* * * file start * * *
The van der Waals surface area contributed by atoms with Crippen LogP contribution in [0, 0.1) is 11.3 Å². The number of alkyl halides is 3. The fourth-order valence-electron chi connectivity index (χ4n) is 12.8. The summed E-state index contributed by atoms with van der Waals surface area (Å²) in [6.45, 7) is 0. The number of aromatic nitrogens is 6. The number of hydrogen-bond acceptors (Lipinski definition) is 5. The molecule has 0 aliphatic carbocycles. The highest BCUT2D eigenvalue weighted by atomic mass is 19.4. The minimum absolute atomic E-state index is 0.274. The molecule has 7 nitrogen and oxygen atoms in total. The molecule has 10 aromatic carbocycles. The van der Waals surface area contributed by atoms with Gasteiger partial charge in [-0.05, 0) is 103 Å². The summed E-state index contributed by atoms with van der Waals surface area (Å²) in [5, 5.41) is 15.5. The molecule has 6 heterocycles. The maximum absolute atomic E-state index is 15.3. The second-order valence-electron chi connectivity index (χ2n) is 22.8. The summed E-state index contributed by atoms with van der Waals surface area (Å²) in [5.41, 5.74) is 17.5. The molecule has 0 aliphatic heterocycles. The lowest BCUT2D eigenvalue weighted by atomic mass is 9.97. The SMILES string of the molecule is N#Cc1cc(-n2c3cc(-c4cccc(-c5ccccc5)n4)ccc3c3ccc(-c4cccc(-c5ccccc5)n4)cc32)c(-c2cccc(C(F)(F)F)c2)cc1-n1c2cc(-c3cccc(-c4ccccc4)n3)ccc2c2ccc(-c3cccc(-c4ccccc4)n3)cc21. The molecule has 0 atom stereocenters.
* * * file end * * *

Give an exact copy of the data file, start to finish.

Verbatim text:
The van der Waals surface area contributed by atoms with Crippen LogP contribution in [0, 0.1) is 11.3 Å². The number of alkyl halides is 3. The fourth-order valence-electron chi connectivity index (χ4n) is 12.8. The summed E-state index contributed by atoms with van der Waals surface area (Å²) in [6.45, 7) is 0. The number of aromatic nitrogens is 6. The number of hydrogen-bond acceptors (Lipinski definition) is 5. The molecule has 0 aliphatic carbocycles. The highest BCUT2D eigenvalue weighted by atomic mass is 19.4. The minimum absolute atomic E-state index is 0.274. The molecule has 7 nitrogen and oxygen atoms in total. The molecule has 10 aromatic carbocycles. The van der Waals surface area contributed by atoms with Gasteiger partial charge in [-0.05, 0) is 103 Å². The summed E-state index contributed by atoms with van der Waals surface area (Å²) in [5, 5.41) is 15.5. The molecule has 6 heterocycles. The maximum absolute atomic E-state index is 15.3. The second-order valence-electron chi connectivity index (χ2n) is 22.8. The summed E-state index contributed by atoms with van der Waals surface area (Å²) in [5.41, 5.74) is 17.5. The molecule has 0 aliphatic heterocycles. The lowest BCUT2D eigenvalue weighted by atomic mass is 9.97. The SMILES string of the molecule is N#Cc1cc(-n2c3cc(-c4cccc(-c5ccccc5)n4)ccc3c3ccc(-c4cccc(-c5ccccc5)n4)cc32)c(-c2cccc(C(F)(F)F)c2)cc1-n1c2cc(-c3cccc(-c4ccccc4)n3)ccc2c2ccc(-c3cccc(-c4ccccc4)n3)cc21. The molecule has 0 atom stereocenters.